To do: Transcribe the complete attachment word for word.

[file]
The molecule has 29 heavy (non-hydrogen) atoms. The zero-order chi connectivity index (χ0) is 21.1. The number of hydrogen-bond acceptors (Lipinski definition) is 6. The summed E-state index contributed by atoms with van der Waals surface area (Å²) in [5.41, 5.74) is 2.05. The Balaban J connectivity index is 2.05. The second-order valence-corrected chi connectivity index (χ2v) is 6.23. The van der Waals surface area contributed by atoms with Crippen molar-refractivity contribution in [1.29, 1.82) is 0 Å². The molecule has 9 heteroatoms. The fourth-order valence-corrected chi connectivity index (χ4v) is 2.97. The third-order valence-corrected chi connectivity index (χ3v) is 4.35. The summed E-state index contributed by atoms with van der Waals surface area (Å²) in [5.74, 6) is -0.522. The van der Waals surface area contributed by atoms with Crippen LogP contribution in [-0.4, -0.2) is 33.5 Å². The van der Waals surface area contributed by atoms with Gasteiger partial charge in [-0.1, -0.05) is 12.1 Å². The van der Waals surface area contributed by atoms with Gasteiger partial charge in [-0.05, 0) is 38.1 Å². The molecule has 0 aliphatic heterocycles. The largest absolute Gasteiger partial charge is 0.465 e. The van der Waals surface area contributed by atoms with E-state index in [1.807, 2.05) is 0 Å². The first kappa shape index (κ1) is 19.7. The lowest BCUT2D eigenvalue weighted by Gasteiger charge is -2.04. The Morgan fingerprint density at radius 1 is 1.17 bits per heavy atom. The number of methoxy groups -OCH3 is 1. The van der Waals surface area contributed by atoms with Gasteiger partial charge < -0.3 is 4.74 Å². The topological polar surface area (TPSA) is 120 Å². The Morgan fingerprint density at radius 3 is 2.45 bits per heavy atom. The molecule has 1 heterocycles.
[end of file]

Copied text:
The molecule has 29 heavy (non-hydrogen) atoms. The zero-order chi connectivity index (χ0) is 21.1. The number of hydrogen-bond acceptors (Lipinski definition) is 6. The summed E-state index contributed by atoms with van der Waals surface area (Å²) in [5.41, 5.74) is 2.05. The Balaban J connectivity index is 2.05. The second-order valence-corrected chi connectivity index (χ2v) is 6.23. The van der Waals surface area contributed by atoms with Crippen molar-refractivity contribution in [1.29, 1.82) is 0 Å². The molecule has 9 heteroatoms. The fourth-order valence-corrected chi connectivity index (χ4v) is 2.97. The third-order valence-corrected chi connectivity index (χ3v) is 4.35. The summed E-state index contributed by atoms with van der Waals surface area (Å²) in [5.74, 6) is -0.522. The van der Waals surface area contributed by atoms with Crippen LogP contribution in [-0.4, -0.2) is 33.5 Å². The van der Waals surface area contributed by atoms with Gasteiger partial charge in [-0.1, -0.05) is 12.1 Å². The van der Waals surface area contributed by atoms with Gasteiger partial charge in [-0.05, 0) is 38.1 Å². The molecule has 0 aliphatic heterocycles. The largest absolute Gasteiger partial charge is 0.465 e. The van der Waals surface area contributed by atoms with E-state index in [1.807, 2.05) is 0 Å². The first kappa shape index (κ1) is 19.7. The lowest BCUT2D eigenvalue weighted by Gasteiger charge is -2.04. The Morgan fingerprint density at radius 1 is 1.17 bits per heavy atom. The number of methoxy groups -OCH3 is 1. The van der Waals surface area contributed by atoms with Gasteiger partial charge < -0.3 is 4.74 Å². The topological polar surface area (TPSA) is 120 Å². The Morgan fingerprint density at radius 3 is 2.45 bits per heavy atom. The molecule has 1 heterocycles.